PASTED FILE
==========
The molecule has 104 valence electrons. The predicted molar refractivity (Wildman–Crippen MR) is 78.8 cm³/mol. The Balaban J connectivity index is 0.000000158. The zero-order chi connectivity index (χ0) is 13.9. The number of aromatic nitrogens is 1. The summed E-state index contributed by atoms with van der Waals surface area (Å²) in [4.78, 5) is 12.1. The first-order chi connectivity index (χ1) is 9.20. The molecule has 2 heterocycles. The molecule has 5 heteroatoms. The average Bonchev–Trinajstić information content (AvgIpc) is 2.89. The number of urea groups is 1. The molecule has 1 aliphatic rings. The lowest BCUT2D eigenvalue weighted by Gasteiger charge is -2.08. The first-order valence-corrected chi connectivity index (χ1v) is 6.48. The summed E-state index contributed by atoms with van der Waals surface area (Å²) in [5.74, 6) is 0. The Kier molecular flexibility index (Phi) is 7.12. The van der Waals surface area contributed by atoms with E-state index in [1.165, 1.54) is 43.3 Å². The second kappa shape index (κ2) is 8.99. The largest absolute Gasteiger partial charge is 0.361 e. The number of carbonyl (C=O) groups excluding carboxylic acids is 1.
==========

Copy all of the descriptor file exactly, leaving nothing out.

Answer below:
The molecule has 104 valence electrons. The predicted molar refractivity (Wildman–Crippen MR) is 78.8 cm³/mol. The Balaban J connectivity index is 0.000000158. The zero-order chi connectivity index (χ0) is 13.9. The number of aromatic nitrogens is 1. The summed E-state index contributed by atoms with van der Waals surface area (Å²) in [4.78, 5) is 12.1. The first-order chi connectivity index (χ1) is 9.20. The molecule has 2 heterocycles. The molecule has 5 heteroatoms. The average Bonchev–Trinajstić information content (AvgIpc) is 2.89. The number of urea groups is 1. The molecule has 1 aliphatic rings. The lowest BCUT2D eigenvalue weighted by Gasteiger charge is -2.08. The first-order valence-corrected chi connectivity index (χ1v) is 6.48. The summed E-state index contributed by atoms with van der Waals surface area (Å²) in [5.74, 6) is 0. The Kier molecular flexibility index (Phi) is 7.12. The van der Waals surface area contributed by atoms with E-state index in [1.165, 1.54) is 43.3 Å². The second kappa shape index (κ2) is 8.99. The largest absolute Gasteiger partial charge is 0.361 e. The number of carbonyl (C=O) groups excluding carboxylic acids is 1.